Tuesday, June 19, 2007

Sarbane-Oxley Good For Who?

Stephen Bainbridge: Sarbanes-Oxley bleeds profits, cuts risk taking ... (HT Glen Reynolds)

Professor Bainbridge reports, via examiner.com, that Sarbanes-Oxley may not be the solution to all corporate ills that it was touted to be. Even tho the final results are still unknown and will only be known by the benefit of 20-20 hindsight where we can see the companies that DID NOT go public, DID NOT float their shares in the United States and chose to forego the greatest financial markets in world history... Sarbanes-Oxley never spoke to the exposed ills of corporate greed, corruption, fraud and theft that were making the headlines. Our political leaders found it easier to solve a problem that did not exist than to write new laws for crimes that were already illegal.

Sarbanes-Oxley is praised for restoring confidence in the markets. There was no loss of confidence except in the newsrooms of broadcast television and the backrooms of the halls of Congress. It was just more smoke-and-mirrors by the political class to show that they were busy ding "something", anything. The crimes were not committed by a lack of legislation. They were the result of pure human greedy, weakness, and corruption. They were caught. Arthur Andersen was sacrificed on the altar of "doing something important"... over 20,000 people at Anderson lost their jobs as a result solely of the hue-and-cry by our press to "do-something-now"...

...don’t know whether SOX in fact benefits the economy, we do know that it has imposed a much higher regulatory burden on U.S. public corporations than the law’s sponsors ever imagined. According to The Wall Street Journal, for example, publicly traded U.S. corporations routinely report that their audit costs have gone up as much as 30 percent, or even more, due to the tougher audit and accounting standards imposed by SOX.

The chief regulatory culprit is SOX section 404, which requires both management and the company’s outside auditors to annually assess the firm’s internal controls over financial disclosures. The Securities and Exchange Commission initially estimated that section 404 compliance would require only 383 staff hours per company per year.

According to a Financial Executives International survey of 321 companies, however, firms with greater than $5 billion in revenues spend an average of $4.7 million per year to comply with section 404.

A poorly written passage of the law that confuses EVERYONE, even the brilliant minds in Congress. Nobody knows what constitutes a violation but since the penalties are extremely severe everyone errs on the side of extreme caution.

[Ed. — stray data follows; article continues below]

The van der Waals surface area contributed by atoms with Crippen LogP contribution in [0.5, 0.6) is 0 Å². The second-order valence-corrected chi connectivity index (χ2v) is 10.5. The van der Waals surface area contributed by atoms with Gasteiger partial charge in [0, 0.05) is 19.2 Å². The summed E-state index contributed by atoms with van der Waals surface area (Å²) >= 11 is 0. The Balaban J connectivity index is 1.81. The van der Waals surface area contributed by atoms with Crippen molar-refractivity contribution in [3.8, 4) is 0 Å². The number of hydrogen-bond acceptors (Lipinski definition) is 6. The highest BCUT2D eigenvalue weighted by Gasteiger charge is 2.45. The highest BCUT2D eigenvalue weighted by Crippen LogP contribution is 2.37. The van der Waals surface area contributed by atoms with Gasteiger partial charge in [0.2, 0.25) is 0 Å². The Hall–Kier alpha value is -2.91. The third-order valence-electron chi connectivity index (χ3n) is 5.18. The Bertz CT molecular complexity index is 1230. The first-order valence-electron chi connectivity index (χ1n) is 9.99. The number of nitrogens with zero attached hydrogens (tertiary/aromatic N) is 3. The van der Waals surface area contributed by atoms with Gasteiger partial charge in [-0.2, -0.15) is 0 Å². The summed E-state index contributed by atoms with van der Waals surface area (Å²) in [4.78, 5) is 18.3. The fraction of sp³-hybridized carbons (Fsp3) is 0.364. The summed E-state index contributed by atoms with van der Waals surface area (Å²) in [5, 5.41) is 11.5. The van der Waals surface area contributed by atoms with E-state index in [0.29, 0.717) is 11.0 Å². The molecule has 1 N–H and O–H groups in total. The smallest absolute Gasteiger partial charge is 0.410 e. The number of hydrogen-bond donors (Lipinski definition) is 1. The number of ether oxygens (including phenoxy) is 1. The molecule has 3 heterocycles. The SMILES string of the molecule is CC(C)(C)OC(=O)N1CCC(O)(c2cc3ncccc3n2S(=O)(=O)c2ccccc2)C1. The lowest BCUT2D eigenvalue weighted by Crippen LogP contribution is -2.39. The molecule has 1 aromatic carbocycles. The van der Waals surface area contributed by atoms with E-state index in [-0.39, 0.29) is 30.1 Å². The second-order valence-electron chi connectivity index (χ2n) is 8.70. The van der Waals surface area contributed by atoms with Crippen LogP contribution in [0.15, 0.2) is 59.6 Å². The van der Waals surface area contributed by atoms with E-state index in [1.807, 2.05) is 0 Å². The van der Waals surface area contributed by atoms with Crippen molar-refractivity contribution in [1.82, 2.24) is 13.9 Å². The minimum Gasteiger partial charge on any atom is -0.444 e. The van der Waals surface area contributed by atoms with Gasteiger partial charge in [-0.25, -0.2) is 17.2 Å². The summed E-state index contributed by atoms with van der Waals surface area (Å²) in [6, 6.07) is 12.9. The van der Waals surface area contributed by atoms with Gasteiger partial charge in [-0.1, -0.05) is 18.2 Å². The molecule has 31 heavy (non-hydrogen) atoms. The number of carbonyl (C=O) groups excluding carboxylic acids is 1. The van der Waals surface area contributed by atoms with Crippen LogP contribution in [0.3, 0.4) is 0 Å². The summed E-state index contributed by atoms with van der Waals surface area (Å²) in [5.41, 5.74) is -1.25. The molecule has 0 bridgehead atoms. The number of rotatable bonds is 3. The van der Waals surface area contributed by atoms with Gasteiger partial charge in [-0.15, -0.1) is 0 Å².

... other ongoing expenses imposed by SOX include legal fees, premium increases in directors and officers insurance policies, and higher director fees to attract qualified independent directors to serve on boards of directors.

These costs are disproportionately borne by smaller public firms. A study by three University of Georgia economists, for example, found that post-SOX director compensation increases have been much higher at small firms. For small firms operating on thin margins, these and related SOX compliance costs can actually make the difference between profitability and losing money.

As a result, SOX has substantially distorted corporate financing decisions. On the one hand, SOX has discouraged privately held corporations from going public. As law professor Larry Ribstein observed on his blog, ideoblog.com, startup “companies are opting for financing from private-equity firms,” rather than using an initial public offering to raise money from the capital markets.

In the long run, or perhaps the not-so-long run, this barrier to the public capital markets may have a very negative effect on the economy, according to Ribstein: “Since going public is an important venture capital exit strategy, partially closing the exit could impede startup financing and therefore make it harder to get ideas off the ground.” Conversely, Ribstein notes, this is also a good deal of evidence that SOX is causing firms to go private.

.... recent study by former SEC Chief Economist Ken Lehn identified a new and very troubling consequence of SOX. Lehn’s study tested the proposition that SOX has a chilling effect on risk taking by managers.

Using a large sample of U.S. and U.K. companies, Lehn and his co-authors found that relative to U.K. firms, U.S. public corporations have significantly reduced their research and development and capital expenditures, while significantly increasing their cash holdings, since SOX. As a result, the equity of U.S. companies has become significantly less risky vis-à-vis U.K. companies since SOX.

Having been involved in start-up and turn-around companies most of my career I can support the chilling affect that Sarbanes-Oxley has had on the projects that I see working. Many are avoiding the venture capitalists when seeking start-up or growth funding. Many are working with Private Equity and Asset-Based-Lenders.These companies are paying a heavy price in our growth timing . They have lost opportunities because they lack the ready access to capital. There are very few exit strategies that mention an Initial Public Offering. Most look to re-cap and sell to management or sell to a larger fund or competitor. The result is less return for success and reward for risk taking. There are fewer investment opportunities for the mutual funds, pension funds, insurance companies and individuals. The United States has periodically gone through an almost-Puritan revulsion at the excesses of prosperity and growth of wealth. hope that someone comes to their senses and adjusts the law. Too many years of seeking to raise capital in Europe (UK) or Asia will ingrain the habit and shift the prosperity out of sight and out of mind...

No comments: